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Anime and Manga: Animation Explored

written by: Andrea Campbell • edited by: Tricia Goss • updated: 3/23/2017

It sounds exotic, but anime is just a shortened version of the Japanese word for animation. Don’t call them cartoons, though! Manga translates to “whimsical pictorial" and has been around since the early 1950s, although it originated in 1917. Learn about the history of this art form.

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    Backstory

    History of Anime and Manga Before and during World War II, Japan had a fascist period when artists were censored and restricted to creating propaganda for theatrical features. After the war, anime and cinema both took a dive because of the damage inflicted in battle. As the 1950s progressed, the Japanese movie industry began to flourish and directors such as Kurosawa and Ozu became world-famous.

    In 1962, a manga artist named Osamu Tezuka released his first animated feature. With the advent of television, there was soon a program based on Tezuka’s 50s manga character; his doll-with-a-soul was redubbed into English and called Astro Boy.

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    Unique Anime

    What makes Anime unique from animation in the United States? To begin, there are a huge number of animation studios in Japan and the massive manga (comic book) industry functions as subcontractors for the larger companies. Manga is a major source for anime stories in print and on film, and the tales have been widely tested so there are many stories to draw from throughout history.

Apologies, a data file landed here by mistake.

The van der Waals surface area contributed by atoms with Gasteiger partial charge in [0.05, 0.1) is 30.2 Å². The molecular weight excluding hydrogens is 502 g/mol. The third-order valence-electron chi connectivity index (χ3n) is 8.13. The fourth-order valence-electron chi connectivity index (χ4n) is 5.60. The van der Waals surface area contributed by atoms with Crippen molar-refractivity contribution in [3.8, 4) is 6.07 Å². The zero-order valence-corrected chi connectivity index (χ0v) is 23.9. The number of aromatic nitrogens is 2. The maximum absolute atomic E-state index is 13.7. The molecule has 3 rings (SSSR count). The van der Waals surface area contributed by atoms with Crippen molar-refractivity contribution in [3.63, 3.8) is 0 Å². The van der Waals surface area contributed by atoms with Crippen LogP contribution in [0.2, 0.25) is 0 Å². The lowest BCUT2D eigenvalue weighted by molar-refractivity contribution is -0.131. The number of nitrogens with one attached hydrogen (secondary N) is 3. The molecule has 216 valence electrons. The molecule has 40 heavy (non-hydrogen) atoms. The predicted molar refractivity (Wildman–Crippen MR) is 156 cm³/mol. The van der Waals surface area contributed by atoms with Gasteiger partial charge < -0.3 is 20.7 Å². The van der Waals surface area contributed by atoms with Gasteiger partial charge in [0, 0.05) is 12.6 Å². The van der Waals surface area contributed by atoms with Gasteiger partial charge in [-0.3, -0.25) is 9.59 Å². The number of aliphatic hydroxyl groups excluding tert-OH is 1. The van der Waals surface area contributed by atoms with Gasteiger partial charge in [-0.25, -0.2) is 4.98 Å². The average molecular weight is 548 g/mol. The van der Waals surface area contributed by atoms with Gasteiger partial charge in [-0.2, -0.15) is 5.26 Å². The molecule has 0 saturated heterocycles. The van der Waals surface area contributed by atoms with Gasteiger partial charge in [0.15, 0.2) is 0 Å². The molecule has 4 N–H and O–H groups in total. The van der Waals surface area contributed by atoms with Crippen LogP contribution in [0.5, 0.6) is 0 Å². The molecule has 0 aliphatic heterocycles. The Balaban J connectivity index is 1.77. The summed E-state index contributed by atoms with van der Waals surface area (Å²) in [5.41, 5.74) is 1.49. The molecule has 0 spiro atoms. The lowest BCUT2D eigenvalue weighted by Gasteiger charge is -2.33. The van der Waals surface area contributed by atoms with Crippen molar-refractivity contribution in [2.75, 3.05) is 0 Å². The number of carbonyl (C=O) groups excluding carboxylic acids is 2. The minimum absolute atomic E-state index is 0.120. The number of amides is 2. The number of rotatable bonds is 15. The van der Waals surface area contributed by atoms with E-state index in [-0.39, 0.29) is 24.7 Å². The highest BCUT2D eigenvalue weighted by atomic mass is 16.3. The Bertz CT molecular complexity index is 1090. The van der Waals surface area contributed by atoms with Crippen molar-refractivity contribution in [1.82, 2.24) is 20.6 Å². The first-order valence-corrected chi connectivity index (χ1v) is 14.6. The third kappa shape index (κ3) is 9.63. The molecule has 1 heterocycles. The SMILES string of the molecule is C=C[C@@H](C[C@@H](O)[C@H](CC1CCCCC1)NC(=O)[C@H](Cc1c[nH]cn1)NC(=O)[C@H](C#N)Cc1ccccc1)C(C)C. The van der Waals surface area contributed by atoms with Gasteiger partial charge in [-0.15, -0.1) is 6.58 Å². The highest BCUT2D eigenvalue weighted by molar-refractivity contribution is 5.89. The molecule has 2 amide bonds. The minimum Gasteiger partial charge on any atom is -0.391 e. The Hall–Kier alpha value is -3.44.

The United States’ larger players in animation that dominate the market such as Disney, Fox and Warner Brothers, have a directed, somewhat homogenous feel and are well made despite being less daring.

    Anime tells a story over a long series and you can never be sure what the ending will be. It is also not unusual for a major character to die, lose a loved one or fail at what they are trying to do. The characters in anime can be changeable. Heroes can show bad traits and even commit horrid acts, although they regret them and express those emotions. In addition, in serious anime there can be a sudden comedic interlude, such that a farce can have tragic moments.

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    Details to Anime

    Some of the more interesting details about anime are the bits and pieces of Japanese cultural particulars. For example, you may see paper shoji screens, Buddhist bells or people removing their shoes when they enter a home.

    Elderly parents figure heavily into story lines and the duty to do right by them is strong. There are traditional values portrayed by the characters such as sincerity, perseverance and determination in the face of adversity.

    The Japanese films and books like to illustrate a change in time by using allegory such as a falling leaf, snow melting or a cherry blossom growing, providing a bittersweet sense of time’s passing.